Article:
Until 2019, the Icelandic Coast Guard operated three Aerospatiale AS-332L1 Super Puma helicopters, which were registered as TF-LIF, TF-SYN and TF-GNA. As a response to the withdrawal of the Iceland Defense Force in 2006, the Coast Guard operated four helicopters, including a leased Aérospatiale SA-365N-1 Dauphin 2 TF-EIR, but this number was reduced to the three Super Pumas as of 2015. In 2019 the Icelandic Coast Guard received two Airbus Helicopters H225 helicopters, leased from Norwegian company Knut Axel Ugland Holding AS, to replace the three AS332L1 Super Pumas until permanent replacement helicopters are purchased in 2022.
The Coast Guard also operates a single Bombardier DHC-8-Q314, registered as TF-SIF, modified for maritime surveillance and reconnaissance. This plane has been extensively modified by FIELD to carry a modern Mission Management System and suite of surveillance sensors, air operable door and communications/navigation equipment. It is occasionally also used for surveillance of volcanic eruptions, such as the 2010 eruptions of Eyjafjallajökull.
Unlike the fleet, aircraft of the Icelandic Coast Guard have standard Icelandic civilian registers, as the Althing (parliament) has never agreed on laws for military or government aircraft. Over the time since the division was formed the regulations for standard civilian aircraft have become more restrictive. As a result, the Coast Guard can no longer operate military aircraft like it did in the past. Nevertheless, current helicopters are outfitted with the latest generation U.S. night vision equipment, reserved for U.S. armed forces and the armies of their allies and thus the only civilian registered aircraft in the world, so equipped.
Ships and aircraft
All major vehicles of the Icelandic Coast Guard are currently named after beings from Norse mythology.
Currently operated vessels
|ICGV Þór||Offshore patrol vessel||UT 512L Type||Chilean-built UT 512L Type (enlarged UT 512 Type) offshore patrol vessel commissioned in late 2011 and the flagship of the service. Named after Thor, the god of thunder, lightning and troll slaying.|
|ICGV Týr||Offshore patrol vessel||Ægir class||Danish-built Ægir-class offshore patrol vessel named after Týr, the god of combat and heroism.|
|ICGV Ægir||Offshore patrol vessel||Ægir class||Danish-built Ægir-class offshore patrol vessel named after Ægir, the king of the sea.|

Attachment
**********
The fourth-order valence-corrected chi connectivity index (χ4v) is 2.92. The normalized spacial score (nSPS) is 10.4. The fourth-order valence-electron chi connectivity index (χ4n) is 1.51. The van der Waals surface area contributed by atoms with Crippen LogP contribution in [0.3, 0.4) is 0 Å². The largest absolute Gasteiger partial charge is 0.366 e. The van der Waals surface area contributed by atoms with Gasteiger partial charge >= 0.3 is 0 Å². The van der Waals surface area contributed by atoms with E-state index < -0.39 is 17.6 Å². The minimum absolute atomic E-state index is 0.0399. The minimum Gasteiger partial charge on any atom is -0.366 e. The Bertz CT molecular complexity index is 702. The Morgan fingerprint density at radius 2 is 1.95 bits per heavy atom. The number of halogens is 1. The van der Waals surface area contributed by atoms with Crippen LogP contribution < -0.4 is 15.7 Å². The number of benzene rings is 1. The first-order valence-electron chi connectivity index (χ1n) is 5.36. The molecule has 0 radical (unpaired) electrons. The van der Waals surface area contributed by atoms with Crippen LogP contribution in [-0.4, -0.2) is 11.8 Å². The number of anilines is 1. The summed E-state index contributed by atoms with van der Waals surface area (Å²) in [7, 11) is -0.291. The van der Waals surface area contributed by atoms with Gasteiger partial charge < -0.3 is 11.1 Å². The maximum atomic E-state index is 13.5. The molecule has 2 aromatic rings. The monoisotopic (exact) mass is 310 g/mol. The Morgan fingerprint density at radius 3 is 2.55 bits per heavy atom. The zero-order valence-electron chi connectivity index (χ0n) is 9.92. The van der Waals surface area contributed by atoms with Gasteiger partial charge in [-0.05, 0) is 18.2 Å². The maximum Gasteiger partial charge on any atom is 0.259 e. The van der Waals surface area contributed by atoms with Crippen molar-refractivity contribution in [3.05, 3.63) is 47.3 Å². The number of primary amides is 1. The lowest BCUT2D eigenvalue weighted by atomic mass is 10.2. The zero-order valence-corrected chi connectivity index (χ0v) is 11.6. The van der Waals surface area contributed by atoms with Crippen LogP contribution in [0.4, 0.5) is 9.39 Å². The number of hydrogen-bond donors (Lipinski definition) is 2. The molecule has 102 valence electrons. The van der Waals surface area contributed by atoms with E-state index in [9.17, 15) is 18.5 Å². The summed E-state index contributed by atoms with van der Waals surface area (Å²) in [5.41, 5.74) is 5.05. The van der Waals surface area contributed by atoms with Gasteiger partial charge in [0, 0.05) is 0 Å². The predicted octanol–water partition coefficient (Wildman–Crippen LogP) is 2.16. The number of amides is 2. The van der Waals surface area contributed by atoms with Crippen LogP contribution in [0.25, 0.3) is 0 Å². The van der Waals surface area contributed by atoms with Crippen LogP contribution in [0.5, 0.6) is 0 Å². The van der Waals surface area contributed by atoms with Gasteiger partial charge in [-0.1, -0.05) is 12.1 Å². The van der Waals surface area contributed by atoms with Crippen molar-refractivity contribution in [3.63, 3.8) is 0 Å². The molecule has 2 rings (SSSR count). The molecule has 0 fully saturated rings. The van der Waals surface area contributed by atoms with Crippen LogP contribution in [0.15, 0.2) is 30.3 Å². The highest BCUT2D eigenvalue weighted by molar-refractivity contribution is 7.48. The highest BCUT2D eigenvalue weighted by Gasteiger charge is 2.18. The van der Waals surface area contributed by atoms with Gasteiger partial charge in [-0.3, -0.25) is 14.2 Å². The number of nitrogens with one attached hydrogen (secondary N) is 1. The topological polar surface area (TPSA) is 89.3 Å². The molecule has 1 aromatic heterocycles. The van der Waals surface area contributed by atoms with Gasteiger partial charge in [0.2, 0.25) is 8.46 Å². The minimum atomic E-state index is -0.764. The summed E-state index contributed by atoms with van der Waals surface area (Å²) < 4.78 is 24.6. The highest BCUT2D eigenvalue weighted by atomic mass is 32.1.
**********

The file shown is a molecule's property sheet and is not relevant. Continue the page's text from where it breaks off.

|ICGV Baldur||Hydrographic survey and patrol vessel||Baldur class||Icelandic-built Baldur-class hydrographic survey and patrol vessel named after Baldur, god of beauty and more.|
Currently operated aircraft/helicopters
- TF-SIF is a Bombardier DHC-8-Q314 named after Sif, goddess and wife of Thor, the god of thunder and trollslaying. Used for maritime surveillance and replaced Fokker F-27.
- TF-LIF is an Aérospatiale AS-332L1 Super Puma named after Líf, the only woman who will survive Ragnarök. Used for maritime surveillance and search and rescue operations.
Currently operated leased aircraft
- TF-EIR and TF-GRO are Eurocopter EC225 Super Pumas on long-term lease from Knut Axel Ugland Holding of Norway and were brought into service to augment the Coast Guard-owned TF-LIF.
- ICGV Óðinn (I)
- ICGV Gautur, originally named Óðinn (II) but renamed when a new Óðinn (III) arrived, Gautur is one of Óðinn's pseudonyms.
- ICGV Óðinn (III) an offshore Patrol Vessel named after Óðinn the all-seeing father of the gods.
- ICGV Baldur (I), a fast patrol boat used for less than a year and returned because of bad characteristics in rough seas.
- ICGV Baldur (II), an armed trawler.
- ICGV Bragi, named after Bragi the god of poetry. A fast patrol boat used for less than a year and returned because of bad characteristics in rough seas.
- ICGV Njörður, named after Njörðr the god of wind, fertile land along the seacoast, as well as seamanship, sailing and fishing. A fast patrol boat used for less than a year and returned because of bad characteristics in rough seas.
- ICGV Týr (I), a whaler (Hvalur 9) borrowed during the second Cod War It was nicknamed Hval-Týr by the Icelanders and Moby Dick by the British.
- ICGV Þór (I)
- ICGV Þór (II)
- ICGV Þór (III) (is)
- ICGV Ægir (I)
- ICGV Albert, patrol and rescue vessel. Joint ownership by the ICG and the National Life-saving Association of Iceland, now ICE-SAR. Operated by the ICG. Decommissioned in the mid 1970s.
- ICGV Árvakur, a lighthouse tender and patrol ship decommissioned in the 1980s.
- ICGV María Júlía, patrol and rescue vessel, named after one of those who financed her construction. Joint ownership by the ICG and the National Life-saving Association of Iceland. Operated by the ICG. Decommissioned in the late 1960s.
- ICGV Sæbjörg, a patrol and rescue ship owned by the National Life-saving Association of Iceland but operated by the ICG. Decommissioned in the mid 1960s.
- ICGV Ver, an armed trawler. Operated by the ICG in the last Cod War in 1975–1976.